In Part I and Part II of my review of Lightroom 4 I tried to cover the things that I think most people will use in Lightroom – the Library and Develop modules. For this one I’m going to dive into the Printing (and the Print module) because it’s finally getting good enough to warrant serious consideration for fine art printing.
As hard as I’ve tried, I’ve been too unimpressed with the Map, Book, Slideshow and Web modules to warrant the effort required to bring a full review on them. I’ll briefly touch on them here for completeness, but I’ll warn you that I’m not a fan of any of these so don’t expect my typical “this is awesome because…” enthusiasm.
I’ve always been unimpressed with the Web module as it doesn’t really serve much purpose with great services like Zenfolio and Smugmug out there for hosting photos, and it does nothing to help you do something creative or even integrate with those services.
I think both Microsoft and Apple have better software for their respective operating systems that will give you a much more interesting slideshow, and no earth shattering improvements have been made to warrant much new coverage here either.
I don’t geotag my photos intentionally (although some iPhone shots accidentally get tagged when I’m not paying attention during phone upgrades), so this didn’t excite me from the start. However, I did evaluate a geotagging product last year that didn’t impress me so I didn’t even bother writing a review, but it gave me lots of geotagged content to play with. I expected that I could just easily click and drill down to see where my photos were, but it was a lot more cumbersome than I thought it should be. Once I got in to see my shots it was about what you’d expect from a geotracking product, but nothing revolutionary.
Overall I thought, hum okay – is that it? Maybe geotagging fans will love it, but for me it was a big yawn.
Unless I’m missing something, this is a lame attempt to have a different front-end for Blurb.com. I didn’t see anything that made me shout “wow, this is sooo much better the the other book editing apps I’ve used”. It just felt like more of the same, so once again I’m thinking it was a big yawn. Of course I thought there must be a way to add other book services, but I didn’t see one. In addition, it did a perfectly fine job of creating a pretty ho-hum book.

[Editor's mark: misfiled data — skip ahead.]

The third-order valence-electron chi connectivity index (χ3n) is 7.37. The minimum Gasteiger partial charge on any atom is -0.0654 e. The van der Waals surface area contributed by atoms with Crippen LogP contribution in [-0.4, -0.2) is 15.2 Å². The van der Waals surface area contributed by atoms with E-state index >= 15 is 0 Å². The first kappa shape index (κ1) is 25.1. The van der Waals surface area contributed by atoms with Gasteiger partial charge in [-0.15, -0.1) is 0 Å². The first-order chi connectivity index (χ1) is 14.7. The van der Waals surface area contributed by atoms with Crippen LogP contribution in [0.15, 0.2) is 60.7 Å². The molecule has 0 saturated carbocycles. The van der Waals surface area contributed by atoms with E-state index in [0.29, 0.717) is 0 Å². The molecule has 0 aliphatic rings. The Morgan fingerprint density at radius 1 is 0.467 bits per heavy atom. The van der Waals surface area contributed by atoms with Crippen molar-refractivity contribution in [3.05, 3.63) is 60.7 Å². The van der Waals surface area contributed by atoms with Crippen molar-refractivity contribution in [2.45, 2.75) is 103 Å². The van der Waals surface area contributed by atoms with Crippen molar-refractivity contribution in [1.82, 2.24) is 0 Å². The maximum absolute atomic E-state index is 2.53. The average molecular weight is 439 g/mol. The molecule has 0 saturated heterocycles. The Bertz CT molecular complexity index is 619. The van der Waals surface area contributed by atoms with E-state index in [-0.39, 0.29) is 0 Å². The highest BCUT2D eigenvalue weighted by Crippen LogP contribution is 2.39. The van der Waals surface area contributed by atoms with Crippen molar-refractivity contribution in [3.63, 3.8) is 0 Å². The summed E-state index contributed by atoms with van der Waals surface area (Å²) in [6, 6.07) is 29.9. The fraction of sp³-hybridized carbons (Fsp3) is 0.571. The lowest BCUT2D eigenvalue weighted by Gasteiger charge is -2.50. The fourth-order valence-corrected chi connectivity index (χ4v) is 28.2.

Sorry, but this is another module that I wish was an optional install as I’m just not seeing anything ground breaking here.
Printing in Lightroom 4 (& the Print Module)
Printing in Lightroom 4 is very well thought and not just an afterthought or checkbox feature like the Book and Map modules. It starts with the ability to soft proof your print using your desired paper profile in the Develop module. This is a HUGE improvement over previous versions where you had no soft proofing, so you really just had to print and see what happened.
Now soft proofing isn’t for amateurs as it’s a highly complex art, and Adobe really can’t make that part any easier for you. I touch on it in my Printing 101 eBook, but there are a lot of challenges you’ll face getting this to do what you expect it to. My advice is that if you are serious about soft proofing, then start by getting a good monitor like the NEC PA Series with a hood and a colorimeter or a Colormunki Photo spectrophotometer (different from the ColorMunki Display), or don’t even bother with this feature. That said, those who have managed to get a system where soft proofing is possible, you’ll find this to be a very nice edition and actually much more enjoyable than Photoshop softproofing.
Once you have created your proof copy (a new virtual image), you can then make your edits to remove any out of gamut problems (shown in the photo above in bright red and visible by clicking the “show destination gamut warning” box on the top right of the histogram) . You are now ready to take that over to the Print module.